Stepping into the forest of my mind

Stepping into the forest of my mind
Just as every journey begins with a first step, every story begins with the first word.

Thursday, September 2, 2010

English Class

Grammar. Literature. Essays. Writing devices. Story plots. I am in my own personal Heaven. English class, whether I am diagramming sentences with grade school students or reading complex text with high school students, I am having fun. I told you I'm a grammar geek.

With the elementary grades, I assist the students with creating vivid, exciting sentences for their spelling words or stories. To keep their minds dynamic, I suggest the students think in specifics rather than generals. In a third grade class I substituted for, we did a few spelling words together.

I wrote a general sentence on the board using the spelling word "swoop":

A bird swoops down to the river to catch a fish.

Then I engaged the students to give me particulars, to paint a vivid image of what they were thinking about.

What kind of bird? Was it an eagle, a falcon , or a terradactyl?

Did it have talons? [This gives me a chance to increase their vocabulary, if they don't know this word.]

Where was the bird before it took off? Was it on the top of a cliff, a mountain, or a dead tree?

What's the name of the river? Was the water wild, turbulent, or tranquil? [Possibly new vocabulary here again.]

What kind of fish did it catch? Picture it in your mind, I tell them. Was it a largemouth bass, a trout, maybe a salmon?

Our final sentence for the spelling word "swoop" was:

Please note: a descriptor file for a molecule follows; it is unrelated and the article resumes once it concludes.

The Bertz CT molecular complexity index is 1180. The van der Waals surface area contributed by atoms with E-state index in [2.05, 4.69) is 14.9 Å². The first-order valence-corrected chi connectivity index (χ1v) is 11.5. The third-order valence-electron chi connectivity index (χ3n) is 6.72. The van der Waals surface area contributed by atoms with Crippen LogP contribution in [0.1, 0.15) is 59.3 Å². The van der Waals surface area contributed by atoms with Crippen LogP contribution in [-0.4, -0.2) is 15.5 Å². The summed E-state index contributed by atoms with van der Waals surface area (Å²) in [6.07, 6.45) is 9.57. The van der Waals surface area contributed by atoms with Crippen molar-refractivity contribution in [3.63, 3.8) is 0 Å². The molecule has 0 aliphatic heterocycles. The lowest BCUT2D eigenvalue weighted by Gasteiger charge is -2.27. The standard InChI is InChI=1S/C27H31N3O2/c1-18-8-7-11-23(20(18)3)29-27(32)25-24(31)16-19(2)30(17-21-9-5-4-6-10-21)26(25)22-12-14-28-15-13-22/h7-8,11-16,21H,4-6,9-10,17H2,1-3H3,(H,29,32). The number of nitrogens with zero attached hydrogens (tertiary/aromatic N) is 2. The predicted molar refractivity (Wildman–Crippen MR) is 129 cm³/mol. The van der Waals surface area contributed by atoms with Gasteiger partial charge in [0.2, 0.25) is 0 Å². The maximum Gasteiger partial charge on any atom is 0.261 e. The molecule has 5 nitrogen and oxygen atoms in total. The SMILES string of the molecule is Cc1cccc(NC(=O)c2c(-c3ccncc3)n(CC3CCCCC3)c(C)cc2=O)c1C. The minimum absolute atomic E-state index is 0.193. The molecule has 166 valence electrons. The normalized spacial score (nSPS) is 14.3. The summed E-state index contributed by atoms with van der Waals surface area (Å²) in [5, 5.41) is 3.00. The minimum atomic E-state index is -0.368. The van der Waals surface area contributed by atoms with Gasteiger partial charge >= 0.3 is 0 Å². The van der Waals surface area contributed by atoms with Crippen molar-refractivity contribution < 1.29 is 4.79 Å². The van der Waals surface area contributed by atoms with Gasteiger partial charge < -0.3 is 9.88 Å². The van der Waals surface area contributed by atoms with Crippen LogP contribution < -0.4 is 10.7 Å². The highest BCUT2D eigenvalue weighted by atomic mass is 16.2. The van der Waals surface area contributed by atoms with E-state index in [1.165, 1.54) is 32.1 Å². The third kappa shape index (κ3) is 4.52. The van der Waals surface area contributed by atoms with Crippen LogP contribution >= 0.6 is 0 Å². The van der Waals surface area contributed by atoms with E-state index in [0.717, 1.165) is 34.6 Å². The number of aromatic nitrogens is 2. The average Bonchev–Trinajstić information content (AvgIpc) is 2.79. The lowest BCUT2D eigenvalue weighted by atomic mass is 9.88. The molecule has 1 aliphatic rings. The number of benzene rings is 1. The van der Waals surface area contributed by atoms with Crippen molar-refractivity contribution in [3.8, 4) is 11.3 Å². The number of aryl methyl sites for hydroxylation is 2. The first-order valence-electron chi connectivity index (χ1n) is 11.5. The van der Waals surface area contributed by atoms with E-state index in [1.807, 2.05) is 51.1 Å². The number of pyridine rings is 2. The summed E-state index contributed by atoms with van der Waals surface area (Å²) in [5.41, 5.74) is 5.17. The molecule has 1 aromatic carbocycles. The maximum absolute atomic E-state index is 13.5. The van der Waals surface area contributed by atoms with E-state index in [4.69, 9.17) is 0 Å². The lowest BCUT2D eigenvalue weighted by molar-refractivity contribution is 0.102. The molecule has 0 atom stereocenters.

The eagle swoops down from its nest on the bare cliff ledge to rake its talons through the tranquil water of the Colorado River and snatch a rainbow trout.

At the high school level, I get to expand my mind a little more. There is so much great literature out there that I haven't read. I've learned to look for deeper meaning in literature, be it a novel, poem, or play. And I do so enjoy a story with a profound plot, something to contemplate. No, I don't find everything. I make discoveries in the text right along with the students most times. I can place the story or poem in its historical context for students, explaining--when the teacher leaves me notes or when I know--the culture and timeframe of the story or poem. I clarify plots and character actions that I notice for the students.

Even in English class, I learn something new, be it a new story or new vocabulary or a new way to present a concept. This is what makes substitute teaching exciting and challenging. I just need to make sure that my insight and information are grade appropriate.